“I plan my year around the GKF trips, and over the years have become more active in helping organize supplies and train volunteers. It gives me focus throughout the year, and is my ‘reset,’” he says. “To see the state of these children and how much they struggle; it puts all my first-world problems into perspective.” 

The children they treat are generally thrilled to see them – notwithstanding the usual anxiety that comes with dental visits. 

For many, it means the first time ever sitting in a dentist’s chair, or holding a toothbrush. The lack of basic awareness is a direct outcome of living in both a war-torn country and refugee camps, where dental care is scarce or not available at all. 

Many non-dental volunteers have also joined the group, along with several opticians and physicians. The non-medical volunteers are assigned roles like screening the children in the waiting areas, occupying the children while they wait for their appointment and assisting the dentists.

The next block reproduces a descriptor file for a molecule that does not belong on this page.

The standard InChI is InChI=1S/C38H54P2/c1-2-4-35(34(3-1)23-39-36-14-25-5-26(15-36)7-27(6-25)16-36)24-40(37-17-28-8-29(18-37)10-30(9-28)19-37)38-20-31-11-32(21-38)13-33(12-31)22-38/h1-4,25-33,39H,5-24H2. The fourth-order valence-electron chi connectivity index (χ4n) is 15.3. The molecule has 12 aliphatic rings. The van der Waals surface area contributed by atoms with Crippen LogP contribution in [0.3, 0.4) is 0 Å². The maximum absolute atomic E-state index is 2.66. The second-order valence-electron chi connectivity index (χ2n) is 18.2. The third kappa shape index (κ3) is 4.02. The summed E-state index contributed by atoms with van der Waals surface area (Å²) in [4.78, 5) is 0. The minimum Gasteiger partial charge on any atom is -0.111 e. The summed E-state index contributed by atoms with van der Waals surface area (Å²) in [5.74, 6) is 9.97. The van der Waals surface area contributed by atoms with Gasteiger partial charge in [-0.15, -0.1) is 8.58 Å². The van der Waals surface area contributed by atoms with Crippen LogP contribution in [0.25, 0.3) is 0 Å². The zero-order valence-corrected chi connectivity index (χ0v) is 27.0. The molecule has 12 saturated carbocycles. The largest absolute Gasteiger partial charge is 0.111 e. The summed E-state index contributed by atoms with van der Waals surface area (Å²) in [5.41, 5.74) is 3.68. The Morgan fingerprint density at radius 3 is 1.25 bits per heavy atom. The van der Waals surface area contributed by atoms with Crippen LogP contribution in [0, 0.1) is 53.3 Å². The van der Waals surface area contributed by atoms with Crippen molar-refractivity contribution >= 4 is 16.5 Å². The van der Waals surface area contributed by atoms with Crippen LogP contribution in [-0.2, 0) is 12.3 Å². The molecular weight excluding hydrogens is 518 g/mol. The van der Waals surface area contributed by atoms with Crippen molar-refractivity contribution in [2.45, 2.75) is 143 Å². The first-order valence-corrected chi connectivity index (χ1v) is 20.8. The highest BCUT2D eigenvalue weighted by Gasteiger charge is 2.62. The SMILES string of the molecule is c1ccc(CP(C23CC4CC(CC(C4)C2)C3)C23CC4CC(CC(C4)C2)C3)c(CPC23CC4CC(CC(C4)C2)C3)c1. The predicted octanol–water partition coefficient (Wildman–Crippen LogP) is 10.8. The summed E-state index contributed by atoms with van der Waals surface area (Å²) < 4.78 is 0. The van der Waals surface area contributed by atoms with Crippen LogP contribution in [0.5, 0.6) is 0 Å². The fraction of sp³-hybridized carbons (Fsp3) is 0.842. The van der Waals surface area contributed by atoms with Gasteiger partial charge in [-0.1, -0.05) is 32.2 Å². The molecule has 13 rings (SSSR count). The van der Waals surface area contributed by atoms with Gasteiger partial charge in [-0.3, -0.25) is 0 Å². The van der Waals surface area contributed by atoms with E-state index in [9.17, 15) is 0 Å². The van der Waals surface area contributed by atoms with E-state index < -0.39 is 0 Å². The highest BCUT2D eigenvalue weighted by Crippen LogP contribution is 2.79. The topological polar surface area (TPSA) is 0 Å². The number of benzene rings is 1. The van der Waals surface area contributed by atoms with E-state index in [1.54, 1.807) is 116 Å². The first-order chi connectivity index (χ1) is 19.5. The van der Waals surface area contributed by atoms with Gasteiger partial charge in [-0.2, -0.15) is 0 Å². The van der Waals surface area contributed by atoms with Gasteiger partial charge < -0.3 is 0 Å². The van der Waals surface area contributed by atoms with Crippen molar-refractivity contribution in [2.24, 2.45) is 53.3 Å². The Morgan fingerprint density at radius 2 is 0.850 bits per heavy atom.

[quote align="center" color="#999999"]For many, it means the first time ever sitting in a dentist’s chair, or holding a toothbrush.[/quote]

Shahina Rahim, an IT executive at the Royal Bank of Canada in Toronto, joined GKF for a second time this year. 

“I wanted to make a small difference to the lives of the children,” she says. “I couldn’t stop thinking about them and wanted to come back and help.” 

This time, though, she took a few Arabic classes in Toronto before leaving in order to help overcome the language barrier. 

Meeting many needs 

Additional medical and optical camps were also set up, seeing more than 1,000 children over two weeks. Many were referred to specialists.